Each year, tens of thousands of Ohioans sustain work-related or on-the-job injuries. Fortunately, most workers who are injured on the job require only a trip to the emergency room for stitches or other treatment and result in no loss of wages or lost time from work.
Many workplace injuries, however, result in temporary or permanent disability. They may require ongoing medical treatment and result in temporary or permanent wage loss. Even injuries that seem minor at first may persist and worsen to become more than merely an inconvenience but instead very debilitating.
1) Report your Injury:
A common mistake people make surprisingly often is failing to report their work injury as soon as possible after it occurs. I’m talking about injuries that aren’t life-threatening or where bones are jutting out of the skin, of course, in which case the priority is getting to an emergency room or hospital as soon as possible.
More common is the situation where someone feels sudden back pain after lifting, for example, and figures it’ll just go away by the next morning or in a day or two. When it doesn’t, they may finally mention something to their supervisor or to a co-worker. Although Ohio law provides two years (and in some cases longer) to file a workers’ compensation injury claim, most company policies specify that a work injury be reported (usually via a written incident report) right away. A delay of even a few days will likely result in your employer contesting the claim under the theory that, had the injury occurred at work as opposed to elsewhere, it would have been reported right away in accordance with their employment policies which, they will say, they’ve gone over with you many times.
Don’t count on a supervisor remembering that you told them about your injury; supervisors often have a way of conveniently forgetting any such conversations. Get the incident report prepared and signed on the day of the work-related accident, if at all possible. Every day that passes before the First Report of Injury (FROI-1) or employer incident report is completed increases the speculation that your injury didn’t happen on the job.
2) Get Medical Treatment as Soon as Possible:
Seek medical treatment as soon as possible after the injury occurs. Depending upon the severity of the injury, you may decide to make an appointment with your family doctor, go to an Urgent Care or Occupational Health facility or to the nearest emergency room. Be sure to provide as detailed history of injury as you can to the emergency squad, nurse and/or doctor. Tell them what happened, what hurts and where. Make sure you tell them that the injury happened on the job as the health providers will know to submit the proper paperwork directly to the Ohio BWC or to your self-insured employer. As for follow-up care, be aware that not all family doctors treat work-related injuries as they must be Bureau of Workers’ Compensation (BWC) certified health providers.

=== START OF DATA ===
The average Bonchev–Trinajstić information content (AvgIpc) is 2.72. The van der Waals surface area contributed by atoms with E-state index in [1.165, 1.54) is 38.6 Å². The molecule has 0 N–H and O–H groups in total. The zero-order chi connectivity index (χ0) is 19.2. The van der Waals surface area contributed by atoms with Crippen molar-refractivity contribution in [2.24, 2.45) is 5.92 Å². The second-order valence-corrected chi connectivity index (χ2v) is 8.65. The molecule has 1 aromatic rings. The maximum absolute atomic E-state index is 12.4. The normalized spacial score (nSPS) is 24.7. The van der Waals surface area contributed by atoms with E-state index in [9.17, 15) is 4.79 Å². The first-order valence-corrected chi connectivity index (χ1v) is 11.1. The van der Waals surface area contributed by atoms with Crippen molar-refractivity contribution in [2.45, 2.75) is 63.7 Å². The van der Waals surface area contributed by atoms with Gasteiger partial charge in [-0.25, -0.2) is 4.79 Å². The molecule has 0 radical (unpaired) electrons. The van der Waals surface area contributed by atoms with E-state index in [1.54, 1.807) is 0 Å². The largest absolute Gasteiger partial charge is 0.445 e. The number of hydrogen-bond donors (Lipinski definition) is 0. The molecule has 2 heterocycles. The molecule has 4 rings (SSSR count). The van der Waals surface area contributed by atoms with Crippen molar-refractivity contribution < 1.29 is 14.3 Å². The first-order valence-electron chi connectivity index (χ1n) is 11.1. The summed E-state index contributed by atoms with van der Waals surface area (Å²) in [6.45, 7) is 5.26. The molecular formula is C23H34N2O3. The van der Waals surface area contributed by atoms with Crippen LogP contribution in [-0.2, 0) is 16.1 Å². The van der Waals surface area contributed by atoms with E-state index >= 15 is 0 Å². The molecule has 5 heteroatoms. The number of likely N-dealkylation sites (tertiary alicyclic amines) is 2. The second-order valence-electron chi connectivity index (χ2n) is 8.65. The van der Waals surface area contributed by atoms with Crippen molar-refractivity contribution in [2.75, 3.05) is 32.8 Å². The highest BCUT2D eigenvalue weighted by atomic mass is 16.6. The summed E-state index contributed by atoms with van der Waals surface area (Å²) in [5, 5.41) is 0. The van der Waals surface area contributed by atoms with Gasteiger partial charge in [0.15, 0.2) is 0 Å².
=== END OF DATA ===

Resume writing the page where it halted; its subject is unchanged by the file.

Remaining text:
3) Include Appropriate Paperwork as Soon as Possible:
Make sure to file appropriate paperwork as soon as possible. Although the FROI-1 is often filed by the health provider, it is best to follow up with your employer’s benefits department and/or human resources personnel and with the BWC to make sure it has been filed. The employer is required to complete a portion of the FROI-1, although this may be done after the FROI-1 is filed with the BWC. The sooner you file, the sooner you will likely receive your benefits. After your claim has been filed, the BWC will send you an identification card with your claim number as well as other items.
You should keep a folder for all correspondence and medical records concerning your claim and carry the ID card in your wallet or purse. You will need to provide the information on the card to your health provider and pharmacy. As an attorney certified by the Ohio State Bar Association as a specialist in the practice of Ohio Workers’ Compensation Law, I have handled thousands of injury claims since being licensed in 1985. Call The Monast Law Office today to discuss your injuries.